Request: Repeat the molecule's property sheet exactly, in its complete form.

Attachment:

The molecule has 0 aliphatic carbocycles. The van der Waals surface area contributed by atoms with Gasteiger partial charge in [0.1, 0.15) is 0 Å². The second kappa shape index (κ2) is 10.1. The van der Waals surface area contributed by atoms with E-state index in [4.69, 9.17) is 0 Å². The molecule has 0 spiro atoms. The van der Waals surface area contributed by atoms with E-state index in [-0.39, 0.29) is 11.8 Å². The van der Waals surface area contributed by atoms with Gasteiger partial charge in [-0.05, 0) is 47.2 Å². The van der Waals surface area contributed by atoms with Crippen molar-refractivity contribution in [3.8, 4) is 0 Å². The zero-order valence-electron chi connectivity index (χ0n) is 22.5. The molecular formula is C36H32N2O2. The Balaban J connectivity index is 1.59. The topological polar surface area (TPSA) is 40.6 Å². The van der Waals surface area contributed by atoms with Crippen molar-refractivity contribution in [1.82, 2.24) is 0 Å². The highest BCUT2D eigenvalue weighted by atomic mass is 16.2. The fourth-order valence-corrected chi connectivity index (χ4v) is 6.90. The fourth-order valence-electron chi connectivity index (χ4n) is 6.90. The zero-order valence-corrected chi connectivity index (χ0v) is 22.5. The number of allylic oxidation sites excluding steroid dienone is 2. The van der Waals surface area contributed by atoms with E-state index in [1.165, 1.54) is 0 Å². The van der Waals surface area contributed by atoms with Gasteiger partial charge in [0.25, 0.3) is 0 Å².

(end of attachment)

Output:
The molecule has 0 aliphatic carbocycles. The van der Waals surface area contributed by atoms with Gasteiger partial charge in [0.1, 0.15) is 0 Å². The second kappa shape index (κ2) is 10.1. The van der Waals surface area contributed by atoms with E-state index in [4.69, 9.17) is 0 Å². The molecule has 0 spiro atoms. The van der Waals surface area contributed by atoms with E-state index in [-0.39, 0.29) is 11.8 Å². The van der Waals surface area contributed by atoms with Gasteiger partial charge in [-0.05, 0) is 47.2 Å². The van der Waals surface area contributed by atoms with Crippen molar-refractivity contribution in [3.8, 4) is 0 Å². The zero-order valence-electron chi connectivity index (χ0n) is 22.5. The molecular formula is C36H32N2O2. The Balaban J connectivity index is 1.59. The topological polar surface area (TPSA) is 40.6 Å². The van der Waals surface area contributed by atoms with Crippen molar-refractivity contribution in [1.82, 2.24) is 0 Å². The highest BCUT2D eigenvalue weighted by atomic mass is 16.2. The fourth-order valence-corrected chi connectivity index (χ4v) is 6.90. The fourth-order valence-electron chi connectivity index (χ4n) is 6.90. The zero-order valence-corrected chi connectivity index (χ0v) is 22.5. The number of allylic oxidation sites excluding steroid dienone is 2. The van der Waals surface area contributed by atoms with E-state index in [1.165, 1.54) is 0 Å². The van der Waals surface area contributed by atoms with Gasteiger partial charge in [0.25, 0.3) is 0 Å².